Hughes M. Blake Professor of Management
Associate Dean for Academic and Faculty Affairs
Former editor of Academy of Management Journal
University of Washington (USA)
Job Satisfaction Growth and Voluntary Turnover: A Dynamic Multilevel Investigation
17 March 2011
There is a popular rhetoric in managerial arenas which stresses that one should attempt to increase satisfaction in the workforce in order to improve company performance. Such rhetoric presumes the presence of a phenomenon, which is seldom studied in the field of organizational behavior: dynamic unit-level satisfaction. More interestingly, the question arises how change in satisfaction at the level of the organizational unit relates to change in satisfaction at the level of the individual. The second question is: does it matter? In other words, does change in satisfaction at the level of the unit or to level the individual explain performance or turnover rates?
Thomas Lee, presented a paper, which focuses exactly on this issue. He demonstrated that indeed change in satisfaction at the level of the unit is related to change in satisfaction at the level of the individual. Simply stated, if the unit grows and levels of satisfaction, individuals tend to grow too. Change in satisfaction indeed explained turnover rates over and above the average level of satisfaction in both units and the individual. Most interesting though, were the relationships with the dispersion of growth in satisfaction in the unit and the probability of individual turnover. If dispersion is low, and units grow, individuals are the least likely to leave the organization.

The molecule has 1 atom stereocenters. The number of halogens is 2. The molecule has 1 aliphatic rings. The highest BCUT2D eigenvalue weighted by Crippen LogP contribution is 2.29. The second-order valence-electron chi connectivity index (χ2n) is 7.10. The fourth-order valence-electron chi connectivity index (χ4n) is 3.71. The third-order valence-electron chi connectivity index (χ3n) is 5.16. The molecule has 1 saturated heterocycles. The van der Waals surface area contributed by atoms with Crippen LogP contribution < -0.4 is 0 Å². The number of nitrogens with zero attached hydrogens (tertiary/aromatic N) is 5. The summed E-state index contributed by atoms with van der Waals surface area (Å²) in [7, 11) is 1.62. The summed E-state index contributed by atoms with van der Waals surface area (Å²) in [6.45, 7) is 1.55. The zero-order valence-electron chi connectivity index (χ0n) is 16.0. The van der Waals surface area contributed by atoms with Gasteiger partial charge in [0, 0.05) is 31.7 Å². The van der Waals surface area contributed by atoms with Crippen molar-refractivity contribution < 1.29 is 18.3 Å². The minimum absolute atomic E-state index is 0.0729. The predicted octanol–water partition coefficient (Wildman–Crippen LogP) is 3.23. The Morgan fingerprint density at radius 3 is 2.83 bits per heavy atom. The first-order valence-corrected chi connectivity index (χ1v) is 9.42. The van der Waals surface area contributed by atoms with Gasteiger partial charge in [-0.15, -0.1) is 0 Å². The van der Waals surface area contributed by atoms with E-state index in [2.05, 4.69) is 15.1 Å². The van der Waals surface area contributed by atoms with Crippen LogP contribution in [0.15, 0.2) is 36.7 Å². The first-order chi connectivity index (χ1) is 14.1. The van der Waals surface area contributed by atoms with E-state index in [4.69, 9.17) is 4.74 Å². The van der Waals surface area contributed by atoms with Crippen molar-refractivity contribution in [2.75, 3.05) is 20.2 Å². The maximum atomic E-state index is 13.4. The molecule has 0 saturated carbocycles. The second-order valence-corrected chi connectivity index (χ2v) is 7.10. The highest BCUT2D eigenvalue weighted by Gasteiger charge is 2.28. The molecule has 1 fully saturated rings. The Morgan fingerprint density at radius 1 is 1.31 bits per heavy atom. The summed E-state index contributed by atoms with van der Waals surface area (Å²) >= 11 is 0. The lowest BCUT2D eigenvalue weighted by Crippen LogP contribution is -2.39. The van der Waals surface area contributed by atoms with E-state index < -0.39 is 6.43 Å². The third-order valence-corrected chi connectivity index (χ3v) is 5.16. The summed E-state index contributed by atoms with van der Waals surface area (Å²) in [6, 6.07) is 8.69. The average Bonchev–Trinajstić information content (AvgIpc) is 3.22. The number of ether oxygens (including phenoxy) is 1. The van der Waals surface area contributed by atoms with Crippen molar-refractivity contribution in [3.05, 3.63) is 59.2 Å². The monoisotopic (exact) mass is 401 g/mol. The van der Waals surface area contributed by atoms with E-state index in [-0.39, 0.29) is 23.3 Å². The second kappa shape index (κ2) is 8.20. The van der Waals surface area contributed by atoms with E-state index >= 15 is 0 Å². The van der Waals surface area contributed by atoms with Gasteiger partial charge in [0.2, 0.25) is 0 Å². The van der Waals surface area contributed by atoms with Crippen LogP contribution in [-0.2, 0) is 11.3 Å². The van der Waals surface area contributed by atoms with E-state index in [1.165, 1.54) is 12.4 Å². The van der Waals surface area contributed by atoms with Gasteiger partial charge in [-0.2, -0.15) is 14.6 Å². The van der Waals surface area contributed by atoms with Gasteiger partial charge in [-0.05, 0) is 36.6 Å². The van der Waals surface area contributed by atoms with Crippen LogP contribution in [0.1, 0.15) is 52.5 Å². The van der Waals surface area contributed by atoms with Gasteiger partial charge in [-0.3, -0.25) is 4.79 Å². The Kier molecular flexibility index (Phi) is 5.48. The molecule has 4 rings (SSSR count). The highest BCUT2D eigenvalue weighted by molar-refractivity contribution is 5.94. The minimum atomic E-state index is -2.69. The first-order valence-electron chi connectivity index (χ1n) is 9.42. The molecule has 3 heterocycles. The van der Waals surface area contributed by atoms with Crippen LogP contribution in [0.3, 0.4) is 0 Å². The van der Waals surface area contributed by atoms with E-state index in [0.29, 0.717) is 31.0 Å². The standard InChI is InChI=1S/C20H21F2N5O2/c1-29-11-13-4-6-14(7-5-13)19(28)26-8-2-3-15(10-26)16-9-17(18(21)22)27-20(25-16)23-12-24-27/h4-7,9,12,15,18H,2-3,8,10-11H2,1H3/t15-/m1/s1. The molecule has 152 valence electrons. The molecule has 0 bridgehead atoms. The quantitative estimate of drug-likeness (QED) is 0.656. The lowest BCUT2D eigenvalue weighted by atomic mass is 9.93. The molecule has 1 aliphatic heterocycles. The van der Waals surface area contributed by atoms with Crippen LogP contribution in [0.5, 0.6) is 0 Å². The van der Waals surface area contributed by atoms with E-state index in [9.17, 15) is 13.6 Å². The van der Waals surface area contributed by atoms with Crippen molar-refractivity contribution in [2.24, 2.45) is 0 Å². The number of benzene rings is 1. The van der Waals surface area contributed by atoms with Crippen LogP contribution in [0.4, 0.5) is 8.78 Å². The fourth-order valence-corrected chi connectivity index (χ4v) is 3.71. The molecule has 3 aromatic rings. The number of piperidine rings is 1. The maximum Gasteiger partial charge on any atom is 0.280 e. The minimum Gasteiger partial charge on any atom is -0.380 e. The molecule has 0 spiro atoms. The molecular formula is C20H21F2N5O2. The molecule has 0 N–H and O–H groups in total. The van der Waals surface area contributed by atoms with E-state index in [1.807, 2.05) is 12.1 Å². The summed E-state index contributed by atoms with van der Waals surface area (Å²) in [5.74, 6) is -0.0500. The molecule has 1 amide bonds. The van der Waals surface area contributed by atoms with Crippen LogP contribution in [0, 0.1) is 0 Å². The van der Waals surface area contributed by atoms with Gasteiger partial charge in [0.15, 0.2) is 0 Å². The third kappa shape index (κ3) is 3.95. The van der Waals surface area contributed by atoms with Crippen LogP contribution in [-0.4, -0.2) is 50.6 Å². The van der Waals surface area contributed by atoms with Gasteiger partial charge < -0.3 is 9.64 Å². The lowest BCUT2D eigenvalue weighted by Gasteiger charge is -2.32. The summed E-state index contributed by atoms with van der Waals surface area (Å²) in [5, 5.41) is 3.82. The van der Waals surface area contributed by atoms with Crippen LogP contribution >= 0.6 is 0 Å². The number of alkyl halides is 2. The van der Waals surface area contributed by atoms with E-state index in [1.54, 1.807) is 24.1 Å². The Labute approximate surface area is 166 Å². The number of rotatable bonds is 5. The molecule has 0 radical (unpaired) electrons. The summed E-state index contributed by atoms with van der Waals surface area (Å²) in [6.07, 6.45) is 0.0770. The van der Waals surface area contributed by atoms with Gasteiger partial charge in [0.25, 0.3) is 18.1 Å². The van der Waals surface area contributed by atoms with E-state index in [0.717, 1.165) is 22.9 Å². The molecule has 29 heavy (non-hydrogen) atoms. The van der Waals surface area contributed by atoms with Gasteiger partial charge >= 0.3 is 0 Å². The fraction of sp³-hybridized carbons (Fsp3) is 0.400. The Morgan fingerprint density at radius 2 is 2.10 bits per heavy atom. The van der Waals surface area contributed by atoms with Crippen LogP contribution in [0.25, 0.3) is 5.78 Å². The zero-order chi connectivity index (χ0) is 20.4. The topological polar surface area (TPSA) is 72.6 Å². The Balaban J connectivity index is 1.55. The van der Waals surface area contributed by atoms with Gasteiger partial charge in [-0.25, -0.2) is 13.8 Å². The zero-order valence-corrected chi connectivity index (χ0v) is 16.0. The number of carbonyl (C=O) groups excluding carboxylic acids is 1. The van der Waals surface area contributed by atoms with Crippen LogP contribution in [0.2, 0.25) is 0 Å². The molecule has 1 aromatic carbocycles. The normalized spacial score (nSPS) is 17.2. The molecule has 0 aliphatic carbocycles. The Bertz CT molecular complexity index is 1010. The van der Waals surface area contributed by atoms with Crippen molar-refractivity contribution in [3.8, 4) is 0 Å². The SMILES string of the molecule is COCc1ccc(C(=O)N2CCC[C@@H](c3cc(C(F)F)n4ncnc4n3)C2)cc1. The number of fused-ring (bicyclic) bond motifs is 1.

Discussions afterwards were interesting and stimulating. We talked about the conceptual meaning of different forms of dispersion at the level of the unit and their relations to turnover. Also, we talked about the use of complexifying relationships. Should one increase complexity, or parsimony? Richard Dawkins says that complexity is the science of 21st-century. That seems like an exciting promise.
About Tom Lee
Tom Lee is a former president of the Academy of Management and a former editor in chief of the Academy of Management Journal. Further, he has published in many of the top-tier academic journals in the field of Organizational Behavior. Currently, he is associate dean for academic and faculty affairs at the Foster School of Business.